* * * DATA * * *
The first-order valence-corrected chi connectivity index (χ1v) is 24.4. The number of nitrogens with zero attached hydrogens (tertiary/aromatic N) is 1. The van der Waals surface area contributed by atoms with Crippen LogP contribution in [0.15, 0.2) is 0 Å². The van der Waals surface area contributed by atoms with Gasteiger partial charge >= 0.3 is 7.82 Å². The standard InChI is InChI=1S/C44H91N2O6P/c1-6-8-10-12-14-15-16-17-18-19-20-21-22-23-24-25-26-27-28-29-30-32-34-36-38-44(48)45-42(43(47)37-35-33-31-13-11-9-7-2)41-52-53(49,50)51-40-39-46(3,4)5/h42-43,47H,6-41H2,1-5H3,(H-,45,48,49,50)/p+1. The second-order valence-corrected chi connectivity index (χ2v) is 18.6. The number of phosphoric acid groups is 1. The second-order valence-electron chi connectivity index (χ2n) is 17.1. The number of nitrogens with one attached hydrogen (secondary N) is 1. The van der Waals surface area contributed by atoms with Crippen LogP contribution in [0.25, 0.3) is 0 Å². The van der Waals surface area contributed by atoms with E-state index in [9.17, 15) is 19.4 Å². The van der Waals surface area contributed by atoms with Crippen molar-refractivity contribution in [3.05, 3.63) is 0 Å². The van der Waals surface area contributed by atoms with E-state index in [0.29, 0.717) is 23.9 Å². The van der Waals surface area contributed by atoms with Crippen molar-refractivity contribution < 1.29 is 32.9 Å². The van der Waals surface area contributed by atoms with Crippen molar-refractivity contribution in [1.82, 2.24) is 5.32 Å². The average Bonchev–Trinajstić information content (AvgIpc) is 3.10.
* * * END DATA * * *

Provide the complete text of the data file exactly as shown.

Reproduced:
The first-order valence-corrected chi connectivity index (χ1v) is 24.4. The number of nitrogens with zero attached hydrogens (tertiary/aromatic N) is 1. The van der Waals surface area contributed by atoms with Crippen LogP contribution in [0.15, 0.2) is 0 Å². The van der Waals surface area contributed by atoms with Gasteiger partial charge >= 0.3 is 7.82 Å². The standard InChI is InChI=1S/C44H91N2O6P/c1-6-8-10-12-14-15-16-17-18-19-20-21-22-23-24-25-26-27-28-29-30-32-34-36-38-44(48)45-42(43(47)37-35-33-31-13-11-9-7-2)41-52-53(49,50)51-40-39-46(3,4)5/h42-43,47H,6-41H2,1-5H3,(H-,45,48,49,50)/p+1. The second-order valence-corrected chi connectivity index (χ2v) is 18.6. The number of phosphoric acid groups is 1. The second-order valence-electron chi connectivity index (χ2n) is 17.1. The number of nitrogens with one attached hydrogen (secondary N) is 1. The van der Waals surface area contributed by atoms with Crippen LogP contribution in [0.25, 0.3) is 0 Å². The van der Waals surface area contributed by atoms with E-state index in [9.17, 15) is 19.4 Å². The van der Waals surface area contributed by atoms with Crippen molar-refractivity contribution in [3.05, 3.63) is 0 Å². The van der Waals surface area contributed by atoms with E-state index in [0.29, 0.717) is 23.9 Å². The van der Waals surface area contributed by atoms with Crippen molar-refractivity contribution < 1.29 is 32.9 Å². The van der Waals surface area contributed by atoms with Crippen molar-refractivity contribution in [1.82, 2.24) is 5.32 Å². The average Bonchev–Trinajstić information content (AvgIpc) is 3.10.